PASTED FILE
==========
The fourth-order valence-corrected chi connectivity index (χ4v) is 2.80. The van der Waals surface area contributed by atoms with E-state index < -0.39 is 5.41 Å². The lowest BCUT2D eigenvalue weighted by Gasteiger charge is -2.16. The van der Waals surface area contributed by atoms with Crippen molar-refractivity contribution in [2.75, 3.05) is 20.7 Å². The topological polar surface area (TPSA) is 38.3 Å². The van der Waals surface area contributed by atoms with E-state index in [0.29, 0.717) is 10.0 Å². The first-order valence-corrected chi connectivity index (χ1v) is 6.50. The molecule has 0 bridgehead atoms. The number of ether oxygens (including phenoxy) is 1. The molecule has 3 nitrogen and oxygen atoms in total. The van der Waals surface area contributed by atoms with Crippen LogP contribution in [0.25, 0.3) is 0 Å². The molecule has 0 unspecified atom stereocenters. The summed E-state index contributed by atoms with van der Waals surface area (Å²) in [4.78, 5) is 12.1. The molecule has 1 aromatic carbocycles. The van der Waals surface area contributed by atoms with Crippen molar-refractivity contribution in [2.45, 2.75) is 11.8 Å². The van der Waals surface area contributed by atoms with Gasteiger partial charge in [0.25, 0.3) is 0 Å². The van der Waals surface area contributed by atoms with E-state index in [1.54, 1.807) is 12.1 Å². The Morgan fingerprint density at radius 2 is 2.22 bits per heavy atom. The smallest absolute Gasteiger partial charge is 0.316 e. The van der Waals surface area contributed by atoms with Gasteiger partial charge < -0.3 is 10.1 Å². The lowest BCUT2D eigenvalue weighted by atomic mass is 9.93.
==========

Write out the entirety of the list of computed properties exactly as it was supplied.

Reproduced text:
The fourth-order valence-corrected chi connectivity index (χ4v) is 2.80. The van der Waals surface area contributed by atoms with E-state index < -0.39 is 5.41 Å². The lowest BCUT2D eigenvalue weighted by Gasteiger charge is -2.16. The van der Waals surface area contributed by atoms with Crippen molar-refractivity contribution in [2.75, 3.05) is 20.7 Å². The topological polar surface area (TPSA) is 38.3 Å². The van der Waals surface area contributed by atoms with E-state index in [0.29, 0.717) is 10.0 Å². The first-order valence-corrected chi connectivity index (χ1v) is 6.50. The molecule has 0 bridgehead atoms. The number of ether oxygens (including phenoxy) is 1. The molecule has 3 nitrogen and oxygen atoms in total. The van der Waals surface area contributed by atoms with Crippen LogP contribution in [0.25, 0.3) is 0 Å². The molecule has 0 unspecified atom stereocenters. The summed E-state index contributed by atoms with van der Waals surface area (Å²) in [4.78, 5) is 12.1. The molecule has 1 aromatic carbocycles. The van der Waals surface area contributed by atoms with Crippen molar-refractivity contribution in [2.45, 2.75) is 11.8 Å². The van der Waals surface area contributed by atoms with Gasteiger partial charge in [0.25, 0.3) is 0 Å². The van der Waals surface area contributed by atoms with E-state index in [1.54, 1.807) is 12.1 Å². The Morgan fingerprint density at radius 2 is 2.22 bits per heavy atom. The smallest absolute Gasteiger partial charge is 0.316 e. The van der Waals surface area contributed by atoms with Gasteiger partial charge < -0.3 is 10.1 Å². The lowest BCUT2D eigenvalue weighted by atomic mass is 9.93.